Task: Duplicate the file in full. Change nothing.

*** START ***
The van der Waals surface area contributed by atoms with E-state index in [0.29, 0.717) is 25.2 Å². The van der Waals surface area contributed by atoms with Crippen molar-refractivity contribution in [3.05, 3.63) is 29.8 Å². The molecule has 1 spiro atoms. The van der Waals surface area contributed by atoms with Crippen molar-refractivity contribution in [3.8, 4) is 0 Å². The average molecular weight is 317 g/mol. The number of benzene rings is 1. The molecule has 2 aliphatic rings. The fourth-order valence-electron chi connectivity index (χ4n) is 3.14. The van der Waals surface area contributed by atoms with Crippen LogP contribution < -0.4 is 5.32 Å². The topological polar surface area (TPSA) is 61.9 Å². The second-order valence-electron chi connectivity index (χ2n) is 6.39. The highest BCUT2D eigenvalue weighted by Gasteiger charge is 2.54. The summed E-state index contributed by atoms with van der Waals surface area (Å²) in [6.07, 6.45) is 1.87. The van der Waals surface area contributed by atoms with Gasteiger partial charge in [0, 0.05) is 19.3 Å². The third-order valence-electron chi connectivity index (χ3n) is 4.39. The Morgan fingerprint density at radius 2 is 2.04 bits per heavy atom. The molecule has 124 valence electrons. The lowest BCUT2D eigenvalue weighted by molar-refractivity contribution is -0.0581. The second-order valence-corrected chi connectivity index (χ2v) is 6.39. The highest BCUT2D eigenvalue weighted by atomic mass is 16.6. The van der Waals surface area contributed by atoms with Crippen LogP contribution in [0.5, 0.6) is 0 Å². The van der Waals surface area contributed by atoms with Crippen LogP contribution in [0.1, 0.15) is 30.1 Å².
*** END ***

The van der Waals surface area contributed by atoms with E-state index in [0.29, 0.717) is 25.2 Å². The van der Waals surface area contributed by atoms with Crippen molar-refractivity contribution in [3.05, 3.63) is 29.8 Å². The molecule has 1 spiro atoms. The van der Waals surface area contributed by atoms with Crippen molar-refractivity contribution in [3.8, 4) is 0 Å². The average molecular weight is 317 g/mol. The number of benzene rings is 1. The molecule has 2 aliphatic rings. The fourth-order valence-electron chi connectivity index (χ4n) is 3.14. The van der Waals surface area contributed by atoms with Crippen LogP contribution < -0.4 is 5.32 Å². The topological polar surface area (TPSA) is 61.9 Å². The second-order valence-electron chi connectivity index (χ2n) is 6.39. The highest BCUT2D eigenvalue weighted by Gasteiger charge is 2.54. The summed E-state index contributed by atoms with van der Waals surface area (Å²) in [6.07, 6.45) is 1.87. The van der Waals surface area contributed by atoms with Gasteiger partial charge in [0, 0.05) is 19.3 Å². The third-order valence-electron chi connectivity index (χ3n) is 4.39. The Morgan fingerprint density at radius 2 is 2.04 bits per heavy atom. The molecule has 124 valence electrons. The lowest BCUT2D eigenvalue weighted by molar-refractivity contribution is -0.0581. The second-order valence-corrected chi connectivity index (χ2v) is 6.39. The highest BCUT2D eigenvalue weighted by atomic mass is 16.6. The van der Waals surface area contributed by atoms with Crippen LogP contribution in [0.5, 0.6) is 0 Å². The van der Waals surface area contributed by atoms with Crippen LogP contribution in [0.1, 0.15) is 30.1 Å².